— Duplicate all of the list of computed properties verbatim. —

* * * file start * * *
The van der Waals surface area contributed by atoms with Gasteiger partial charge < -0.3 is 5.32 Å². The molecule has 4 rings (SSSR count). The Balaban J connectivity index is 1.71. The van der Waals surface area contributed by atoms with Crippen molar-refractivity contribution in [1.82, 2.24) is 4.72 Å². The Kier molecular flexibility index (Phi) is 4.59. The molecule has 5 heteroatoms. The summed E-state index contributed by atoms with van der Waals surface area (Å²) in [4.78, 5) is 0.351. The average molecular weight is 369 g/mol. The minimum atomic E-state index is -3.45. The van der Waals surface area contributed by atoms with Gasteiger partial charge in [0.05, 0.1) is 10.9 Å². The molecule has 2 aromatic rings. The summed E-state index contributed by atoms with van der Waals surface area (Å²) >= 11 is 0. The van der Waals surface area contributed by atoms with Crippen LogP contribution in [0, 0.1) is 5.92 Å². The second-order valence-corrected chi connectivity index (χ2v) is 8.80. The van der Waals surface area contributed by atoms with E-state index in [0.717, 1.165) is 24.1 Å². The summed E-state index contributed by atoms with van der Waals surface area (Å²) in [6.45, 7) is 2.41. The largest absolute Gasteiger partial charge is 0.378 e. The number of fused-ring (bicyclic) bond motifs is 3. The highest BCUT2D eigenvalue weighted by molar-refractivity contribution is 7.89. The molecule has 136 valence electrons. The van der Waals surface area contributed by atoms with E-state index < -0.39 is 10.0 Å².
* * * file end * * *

The van der Waals surface area contributed by atoms with Gasteiger partial charge < -0.3 is 5.32 Å². The molecule has 4 rings (SSSR count). The Balaban J connectivity index is 1.71. The van der Waals surface area contributed by atoms with Crippen molar-refractivity contribution in [1.82, 2.24) is 4.72 Å². The Kier molecular flexibility index (Phi) is 4.59. The molecule has 5 heteroatoms. The summed E-state index contributed by atoms with van der Waals surface area (Å²) in [4.78, 5) is 0.351. The average molecular weight is 369 g/mol. The minimum atomic E-state index is -3.45. The van der Waals surface area contributed by atoms with Gasteiger partial charge in [0.05, 0.1) is 10.9 Å². The molecule has 2 aromatic rings. The summed E-state index contributed by atoms with van der Waals surface area (Å²) >= 11 is 0. The van der Waals surface area contributed by atoms with Crippen LogP contribution in [0, 0.1) is 5.92 Å². The second-order valence-corrected chi connectivity index (χ2v) is 8.80. The van der Waals surface area contributed by atoms with E-state index in [0.717, 1.165) is 24.1 Å². The summed E-state index contributed by atoms with van der Waals surface area (Å²) in [6.45, 7) is 2.41. The largest absolute Gasteiger partial charge is 0.378 e. The number of fused-ring (bicyclic) bond motifs is 3. The highest BCUT2D eigenvalue weighted by molar-refractivity contribution is 7.89. The molecule has 136 valence electrons. The van der Waals surface area contributed by atoms with E-state index < -0.39 is 10.0 Å².